It Doesn’t Matter
I broke it.
It was while I was looking after Mum at home, a few months before she went into a nursing home. She was sitting in her chair in our kitchen, watching as I took down, oh so carefully, each item from the two shelves Dad had put up years ago to store and display her good china. They were long past the need for a wash. I was always nervous doing this job, but it had to be done. And it was satisfying, and very pleasing for Mum, to see everything shiny and looking lovely once washed and put back.
I took my time. I had a system. Bottom shelf first. Cups, plates, dishes down and on the counter top. With the whole shelf cleared, I’d transfer these to the kitchen table, before starting on the top. A chair was needed for this, and nerves of steel. But I never overbalanced; I never dropped a thing. Next the two shelves came off. A good dusting and wipe down before being replaced. Now came the careful washing and drying of each delicate item in the sink. It was so easy to let something slip through soapy gloves. But, china piled up on the draining board, each thing washed and rinsed and waiting to be dried.
I was nearly there.
The thing I loved most on Mum’s shelves was her wedding tea set. It consisted of several sets of matching cup, saucer and plate, each with a different design. Some were of flowers, one of a cottage and a pretty garden, another of a spider’s web on a delicate pink background. There wasn’t room for everything on the shelves, so the saucers lived in a cupboard.
Dad had put in hooks on the top shelf for the cups to hang from, and a strip of wood across the bottom shelf for the plates to rest against so that they could be lined up under their respective cups. This wasn’t always possible as, unfortunately, we had lost a few of the cups or plates. They had, after all, travelled all the way from Australia in crates when we’d journeyed by train, ship and ferry to our new home here. It was a mercy more hadn’t been broken. I’d heard that many a time – how lucky Mum was that she hadn’t lost more. I was just drying the last few items when it happened. It was the plate with the cottage on it.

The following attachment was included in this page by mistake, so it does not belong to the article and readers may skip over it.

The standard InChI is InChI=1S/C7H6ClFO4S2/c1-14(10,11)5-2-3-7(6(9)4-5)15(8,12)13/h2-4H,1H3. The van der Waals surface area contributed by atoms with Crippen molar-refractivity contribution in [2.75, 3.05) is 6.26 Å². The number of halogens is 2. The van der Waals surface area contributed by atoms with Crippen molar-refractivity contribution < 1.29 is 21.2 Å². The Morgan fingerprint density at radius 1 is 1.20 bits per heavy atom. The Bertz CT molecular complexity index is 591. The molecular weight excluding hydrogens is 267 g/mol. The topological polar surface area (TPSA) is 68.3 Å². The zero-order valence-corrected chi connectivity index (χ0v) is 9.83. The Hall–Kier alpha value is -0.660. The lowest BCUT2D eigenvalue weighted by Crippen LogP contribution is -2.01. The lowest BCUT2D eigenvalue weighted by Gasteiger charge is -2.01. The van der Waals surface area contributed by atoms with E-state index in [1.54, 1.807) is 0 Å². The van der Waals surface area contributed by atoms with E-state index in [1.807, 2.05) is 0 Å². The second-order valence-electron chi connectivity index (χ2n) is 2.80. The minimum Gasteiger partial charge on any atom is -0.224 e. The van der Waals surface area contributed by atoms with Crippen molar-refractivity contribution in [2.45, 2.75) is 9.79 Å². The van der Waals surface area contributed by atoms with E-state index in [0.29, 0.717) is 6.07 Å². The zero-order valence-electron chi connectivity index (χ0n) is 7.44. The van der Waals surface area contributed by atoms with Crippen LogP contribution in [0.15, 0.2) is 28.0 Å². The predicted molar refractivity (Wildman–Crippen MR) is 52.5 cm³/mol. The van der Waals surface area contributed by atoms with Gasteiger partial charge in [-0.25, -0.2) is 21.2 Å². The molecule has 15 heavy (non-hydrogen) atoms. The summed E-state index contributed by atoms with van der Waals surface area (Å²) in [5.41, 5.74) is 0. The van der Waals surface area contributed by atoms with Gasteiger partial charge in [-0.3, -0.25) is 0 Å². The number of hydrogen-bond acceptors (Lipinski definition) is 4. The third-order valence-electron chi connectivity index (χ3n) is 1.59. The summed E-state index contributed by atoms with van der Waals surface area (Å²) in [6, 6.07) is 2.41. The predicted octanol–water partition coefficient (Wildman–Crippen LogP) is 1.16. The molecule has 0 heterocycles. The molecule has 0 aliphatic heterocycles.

One minute I had it gripped in my tea-towelled hand, and the next… It fell slowly.
It fell so slowly, I thought I could catch it. It fell so slowly that, when it hit the draining board, I saw it whole and, for a split second, I thought I’d got away with it. After all, in all the times I’d performed this task, I’d never lost one of my mother’s precious plates. In my mind, this made the thing impossible, despite the laws of logic and nature that told me a collision of stainless steel and china had a pretty inevitable outcome.
Then it shattered. It broke into 5 pieces. I broke into many more.
You have to understand, this was a time in my life when I was trying my best to hold it all together. It wasn’t just my Mum, an 84-year-old with heart problems and Dementia. There was other stuff going on that made things almost unbearable at that time, stuff that I had to hide from Mum. I would do anything not to upset her. So, there always had to be a bright smile and cheery chit-chat. And there was – until I broke the plate. I suppose, when I broke it, something inside me broke too. I couldn’t help it. I just burst into tears.
She got up from her chair. She came over to me at the sink. She asked me what was wrong. I told her I’d broken the plate.
And, then, this mother of mine, who had always had a hard time showing her emotions, put her arms around my waist and told me it didn’t matter. I had broken her good china plate with the little cottage on it, the one that had survived the journey in the crate from Australia, all the years in the house, and all the times it had been taken down and washed and put back. But, it didn’t matter. For that short time, I had my mother back. She mothered me, and I cried like a child until her comforting dried my tears.
Now my mother’s in a nursing home, and I have the plate, still in its 5 pieces, in a drawer in my own place. Maybe I won’t glue it back together. My mother will never remember that plate now. And I’d rather remember how she comforted me the time I broke it.